A continued selloff in U.S. government bonds could force the Fed to rethink when and by how much it tapers monetary stimulus, according to one strategist, after 10-year Treasury yields spiked to a two-year high on Thursday.
"The rapid rise in yields could make the Federal Reserve nervous especially if it nears the 2.9 percent mark," said Kathy Lien, managing director of FX Strategy at BK Asset Management.
"If come September, 10-year Treasury yields are at 3 percent or higher, the amount of reduction in asset purchases could be smaller and the Fed will downplay expectations for additional tapering. December is still an option but its proximity to the holidays makes it a less desirable time to reduce stimulus than September," she added.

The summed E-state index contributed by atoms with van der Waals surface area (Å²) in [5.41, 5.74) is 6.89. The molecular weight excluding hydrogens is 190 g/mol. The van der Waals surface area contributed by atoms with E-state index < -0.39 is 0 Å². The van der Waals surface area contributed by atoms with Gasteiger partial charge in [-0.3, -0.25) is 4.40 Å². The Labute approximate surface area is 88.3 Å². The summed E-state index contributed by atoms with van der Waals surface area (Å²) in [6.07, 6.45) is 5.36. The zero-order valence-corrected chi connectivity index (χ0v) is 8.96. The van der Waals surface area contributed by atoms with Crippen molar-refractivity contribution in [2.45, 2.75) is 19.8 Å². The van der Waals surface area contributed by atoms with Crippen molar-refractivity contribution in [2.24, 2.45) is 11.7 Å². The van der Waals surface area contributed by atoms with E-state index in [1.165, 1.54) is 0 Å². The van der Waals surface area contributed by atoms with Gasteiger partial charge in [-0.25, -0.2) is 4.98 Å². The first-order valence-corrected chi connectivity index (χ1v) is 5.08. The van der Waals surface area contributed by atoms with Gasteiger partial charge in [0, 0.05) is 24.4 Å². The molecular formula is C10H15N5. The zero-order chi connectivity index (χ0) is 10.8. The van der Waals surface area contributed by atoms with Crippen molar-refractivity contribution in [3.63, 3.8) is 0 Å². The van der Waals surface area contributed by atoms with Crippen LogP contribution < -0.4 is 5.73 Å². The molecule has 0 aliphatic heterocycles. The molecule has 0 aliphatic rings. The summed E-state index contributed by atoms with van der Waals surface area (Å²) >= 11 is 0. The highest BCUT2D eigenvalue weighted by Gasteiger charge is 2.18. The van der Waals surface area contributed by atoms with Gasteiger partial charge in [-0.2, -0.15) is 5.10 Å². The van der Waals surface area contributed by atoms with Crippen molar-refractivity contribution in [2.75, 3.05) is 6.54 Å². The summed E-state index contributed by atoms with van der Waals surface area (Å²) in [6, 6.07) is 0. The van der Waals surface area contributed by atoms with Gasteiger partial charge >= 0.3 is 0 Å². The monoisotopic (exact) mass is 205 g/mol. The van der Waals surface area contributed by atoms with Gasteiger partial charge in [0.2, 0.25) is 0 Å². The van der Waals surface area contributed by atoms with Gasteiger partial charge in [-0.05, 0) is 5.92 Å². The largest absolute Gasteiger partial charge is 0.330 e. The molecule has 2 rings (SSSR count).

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The 10-year yield rose above 2.8 percent, the highest since August 2011, after positive jobless claims data heighted expectations that the Federal Reserve is close to scaling back its bond purchases, prompting investors to decrease their debt holdings. Initial claims for state unemployment benefits dropped 15,000 to a seasonally adjusted 320,000, the lowest level since October 2007.